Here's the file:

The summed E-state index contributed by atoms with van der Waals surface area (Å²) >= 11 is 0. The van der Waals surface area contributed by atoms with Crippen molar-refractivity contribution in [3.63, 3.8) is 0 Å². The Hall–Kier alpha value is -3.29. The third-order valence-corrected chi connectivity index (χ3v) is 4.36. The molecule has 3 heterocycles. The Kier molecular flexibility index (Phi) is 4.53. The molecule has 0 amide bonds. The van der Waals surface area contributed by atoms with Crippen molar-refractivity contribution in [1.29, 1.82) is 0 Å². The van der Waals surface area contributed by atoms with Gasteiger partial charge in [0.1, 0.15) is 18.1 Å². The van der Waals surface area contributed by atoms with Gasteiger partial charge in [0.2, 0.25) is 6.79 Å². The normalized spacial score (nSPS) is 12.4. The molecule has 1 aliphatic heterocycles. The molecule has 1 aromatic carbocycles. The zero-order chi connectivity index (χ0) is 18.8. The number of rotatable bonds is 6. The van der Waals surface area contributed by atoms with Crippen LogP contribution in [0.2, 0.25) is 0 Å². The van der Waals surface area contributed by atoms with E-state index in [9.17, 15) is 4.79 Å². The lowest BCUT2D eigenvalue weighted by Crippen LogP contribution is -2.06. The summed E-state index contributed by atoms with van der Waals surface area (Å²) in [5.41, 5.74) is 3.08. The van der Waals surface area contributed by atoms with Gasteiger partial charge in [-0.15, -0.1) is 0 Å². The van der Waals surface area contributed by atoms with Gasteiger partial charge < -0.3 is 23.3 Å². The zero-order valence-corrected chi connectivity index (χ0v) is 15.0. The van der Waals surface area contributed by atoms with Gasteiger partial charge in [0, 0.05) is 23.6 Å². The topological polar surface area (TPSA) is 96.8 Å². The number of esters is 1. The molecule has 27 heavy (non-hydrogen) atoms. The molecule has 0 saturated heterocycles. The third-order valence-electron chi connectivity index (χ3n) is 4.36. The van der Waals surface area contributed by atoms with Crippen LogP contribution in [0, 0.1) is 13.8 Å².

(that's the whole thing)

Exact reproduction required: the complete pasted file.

The summed E-state index contributed by atoms with van der Waals surface area (Å²) >= 11 is 0. The van der Waals surface area contributed by atoms with Crippen molar-refractivity contribution in [3.63, 3.8) is 0 Å². The Hall–Kier alpha value is -3.29. The third-order valence-corrected chi connectivity index (χ3v) is 4.36. The molecule has 3 heterocycles. The Kier molecular flexibility index (Phi) is 4.53. The molecule has 0 amide bonds. The van der Waals surface area contributed by atoms with Crippen molar-refractivity contribution in [1.29, 1.82) is 0 Å². The van der Waals surface area contributed by atoms with Gasteiger partial charge in [0.1, 0.15) is 18.1 Å². The van der Waals surface area contributed by atoms with Gasteiger partial charge in [0.2, 0.25) is 6.79 Å². The normalized spacial score (nSPS) is 12.4. The molecule has 1 aliphatic heterocycles. The molecule has 1 aromatic carbocycles. The zero-order chi connectivity index (χ0) is 18.8. The number of rotatable bonds is 6. The van der Waals surface area contributed by atoms with Crippen LogP contribution in [0.2, 0.25) is 0 Å². The van der Waals surface area contributed by atoms with E-state index in [9.17, 15) is 4.79 Å². The lowest BCUT2D eigenvalue weighted by Crippen LogP contribution is -2.06. The summed E-state index contributed by atoms with van der Waals surface area (Å²) in [5.41, 5.74) is 3.08. The van der Waals surface area contributed by atoms with Gasteiger partial charge in [-0.15, -0.1) is 0 Å². The van der Waals surface area contributed by atoms with Gasteiger partial charge < -0.3 is 23.3 Å². The zero-order valence-corrected chi connectivity index (χ0v) is 15.0. The van der Waals surface area contributed by atoms with Gasteiger partial charge in [0, 0.05) is 23.6 Å². The topological polar surface area (TPSA) is 96.8 Å². The number of esters is 1. The molecule has 27 heavy (non-hydrogen) atoms. The molecule has 0 saturated heterocycles. The third-order valence-electron chi connectivity index (χ3n) is 4.36. The van der Waals surface area contributed by atoms with Crippen LogP contribution in [0, 0.1) is 13.8 Å².